Don’t you love being right? It feels so good. It is kind of a rush. That’s why Jeopardy has been going so strong for so long. Although for me watching Jeopardy is terrible because I only get two or three right, I’m pretty sure Alex has been rigging it for years. When I was little, my dad would play logic games with me all the time. It was frustrating for a while, but eventually, I caught on and it taught me how to win most arguments even if I didn’t have a clue what I was talking about. I loved essay questions when I was in school because I could make it SOUND like I was right.
But you know what I’ve noticed? You can be right and be wrong.
I know that sounds weird, but think about it. When is being right wrong?
* If you tear someone down proving yourself right, you’re wrong.
* If you’re right, but separated from another person at the end of the conversation, you’re wrong.
* If you turn someone away from Jesus while proving your point, you’re wrong.
You see, there is a difference between being correct and being right. This is the problem I have with the way so many Christians have been treating others lately. It has to stop. “Instead, we will speak the truth in love, growing in every way more and more like Christ, Who is the head of His body, the church.” -Ephesians 4:15 I am not saying you shouldn’t speak the truth. But understand this: If you win the point but lose the person, you still lost. We should be building bridges, not burning them. How do we do that? Love. Not the mushy romantic love, and not the “I will never disagree with you” love (because that isn’t really love anyway). I’m talking about a love where when I disagree, I can talk to you individually, and at the end of that conversation you know I still love you.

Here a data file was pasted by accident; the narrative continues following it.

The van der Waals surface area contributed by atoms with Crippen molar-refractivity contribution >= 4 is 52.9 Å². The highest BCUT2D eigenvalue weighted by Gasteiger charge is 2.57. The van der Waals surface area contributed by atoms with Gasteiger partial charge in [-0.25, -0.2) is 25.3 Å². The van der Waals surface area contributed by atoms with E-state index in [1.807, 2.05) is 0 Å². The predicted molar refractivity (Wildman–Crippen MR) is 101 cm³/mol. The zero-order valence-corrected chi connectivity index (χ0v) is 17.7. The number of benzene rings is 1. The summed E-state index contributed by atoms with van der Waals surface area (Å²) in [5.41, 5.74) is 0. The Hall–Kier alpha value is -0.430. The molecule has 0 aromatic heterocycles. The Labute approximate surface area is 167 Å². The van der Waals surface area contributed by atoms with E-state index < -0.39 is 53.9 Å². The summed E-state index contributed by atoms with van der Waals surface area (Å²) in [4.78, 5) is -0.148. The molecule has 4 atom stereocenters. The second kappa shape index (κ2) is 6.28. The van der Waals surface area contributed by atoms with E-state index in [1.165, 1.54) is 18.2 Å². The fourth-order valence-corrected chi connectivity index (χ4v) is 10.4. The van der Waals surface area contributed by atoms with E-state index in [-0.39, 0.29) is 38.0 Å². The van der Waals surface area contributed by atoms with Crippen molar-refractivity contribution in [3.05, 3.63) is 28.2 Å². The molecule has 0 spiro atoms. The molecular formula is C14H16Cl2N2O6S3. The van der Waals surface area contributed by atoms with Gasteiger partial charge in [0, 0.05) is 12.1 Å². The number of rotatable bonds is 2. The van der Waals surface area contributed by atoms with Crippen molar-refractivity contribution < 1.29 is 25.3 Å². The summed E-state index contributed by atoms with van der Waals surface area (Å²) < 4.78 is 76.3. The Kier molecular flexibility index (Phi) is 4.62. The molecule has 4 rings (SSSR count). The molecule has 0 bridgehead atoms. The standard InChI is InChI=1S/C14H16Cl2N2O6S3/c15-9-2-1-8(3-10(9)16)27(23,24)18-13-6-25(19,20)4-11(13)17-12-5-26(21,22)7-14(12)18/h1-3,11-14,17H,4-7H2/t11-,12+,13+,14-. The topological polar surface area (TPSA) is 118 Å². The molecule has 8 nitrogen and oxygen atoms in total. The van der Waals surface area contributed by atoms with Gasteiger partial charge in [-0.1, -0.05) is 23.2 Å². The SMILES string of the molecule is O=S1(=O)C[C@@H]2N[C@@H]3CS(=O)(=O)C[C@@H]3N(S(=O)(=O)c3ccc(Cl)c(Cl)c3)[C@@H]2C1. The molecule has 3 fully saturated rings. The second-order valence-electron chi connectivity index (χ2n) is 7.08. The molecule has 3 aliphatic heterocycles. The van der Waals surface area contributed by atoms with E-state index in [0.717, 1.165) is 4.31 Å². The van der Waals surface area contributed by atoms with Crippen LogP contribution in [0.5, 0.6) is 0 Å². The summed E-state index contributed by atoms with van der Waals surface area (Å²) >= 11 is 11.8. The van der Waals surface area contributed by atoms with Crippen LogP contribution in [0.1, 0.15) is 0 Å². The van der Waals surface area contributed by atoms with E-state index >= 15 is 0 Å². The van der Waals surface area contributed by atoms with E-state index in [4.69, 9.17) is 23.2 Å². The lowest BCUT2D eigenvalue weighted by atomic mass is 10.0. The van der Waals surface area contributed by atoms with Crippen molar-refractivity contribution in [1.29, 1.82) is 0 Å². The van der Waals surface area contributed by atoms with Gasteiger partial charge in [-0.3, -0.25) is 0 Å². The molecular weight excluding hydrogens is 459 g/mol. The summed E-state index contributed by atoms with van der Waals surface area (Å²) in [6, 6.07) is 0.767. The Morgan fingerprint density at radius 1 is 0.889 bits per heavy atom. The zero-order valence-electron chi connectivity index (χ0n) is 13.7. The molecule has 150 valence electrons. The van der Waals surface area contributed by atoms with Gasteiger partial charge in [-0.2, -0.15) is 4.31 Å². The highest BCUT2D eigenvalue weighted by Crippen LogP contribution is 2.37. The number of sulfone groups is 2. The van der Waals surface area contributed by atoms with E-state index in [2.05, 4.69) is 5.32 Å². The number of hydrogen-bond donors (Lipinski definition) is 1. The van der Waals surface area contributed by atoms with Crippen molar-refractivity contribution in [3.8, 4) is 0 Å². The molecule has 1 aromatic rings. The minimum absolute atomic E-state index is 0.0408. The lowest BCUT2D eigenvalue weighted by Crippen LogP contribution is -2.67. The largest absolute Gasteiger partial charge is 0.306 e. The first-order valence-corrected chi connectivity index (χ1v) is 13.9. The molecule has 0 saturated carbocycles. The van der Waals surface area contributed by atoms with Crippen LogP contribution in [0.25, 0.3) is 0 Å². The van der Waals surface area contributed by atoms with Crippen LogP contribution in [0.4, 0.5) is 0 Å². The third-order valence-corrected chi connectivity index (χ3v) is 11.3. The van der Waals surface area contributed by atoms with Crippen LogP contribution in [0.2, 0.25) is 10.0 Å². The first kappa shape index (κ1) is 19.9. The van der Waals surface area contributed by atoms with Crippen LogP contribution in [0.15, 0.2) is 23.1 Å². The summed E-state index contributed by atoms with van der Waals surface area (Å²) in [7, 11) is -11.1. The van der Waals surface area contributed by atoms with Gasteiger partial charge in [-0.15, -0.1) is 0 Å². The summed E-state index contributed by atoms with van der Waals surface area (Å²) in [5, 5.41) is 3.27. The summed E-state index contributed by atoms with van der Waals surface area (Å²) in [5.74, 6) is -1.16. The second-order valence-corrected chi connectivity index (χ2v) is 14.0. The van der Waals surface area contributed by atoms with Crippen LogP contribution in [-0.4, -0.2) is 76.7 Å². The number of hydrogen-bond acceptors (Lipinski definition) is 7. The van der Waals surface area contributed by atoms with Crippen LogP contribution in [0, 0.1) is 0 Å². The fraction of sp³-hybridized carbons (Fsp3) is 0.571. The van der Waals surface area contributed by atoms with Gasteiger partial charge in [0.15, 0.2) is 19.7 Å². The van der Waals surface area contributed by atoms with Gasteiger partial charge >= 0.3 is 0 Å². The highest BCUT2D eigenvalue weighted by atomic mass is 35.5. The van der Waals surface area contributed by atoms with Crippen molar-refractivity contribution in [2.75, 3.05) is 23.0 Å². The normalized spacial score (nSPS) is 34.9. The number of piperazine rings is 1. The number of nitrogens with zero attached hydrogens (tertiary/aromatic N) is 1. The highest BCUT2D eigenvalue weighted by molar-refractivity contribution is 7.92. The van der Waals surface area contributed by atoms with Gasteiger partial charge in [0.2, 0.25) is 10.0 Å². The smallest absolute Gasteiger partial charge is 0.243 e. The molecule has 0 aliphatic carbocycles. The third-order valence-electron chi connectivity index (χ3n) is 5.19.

Jesus spoke the truth to people. But the only people He spoke harshly to were the ones who thought they were better than everyone else. Ironically, the religious people. These were the ones who were supposed to be showing people the way to God, but instead were beating them down with rules and doctrine. Don’t be that guy. When Jesus spoke to a woman caught in adultery, He didn’t rip her up one side and down the other. He could have. He had that right. He would have been correct in telling her she was a terrible person and a sinner. But He didn’t. He told her that He didn’t condemn her, and then He told her to leave her life of sin.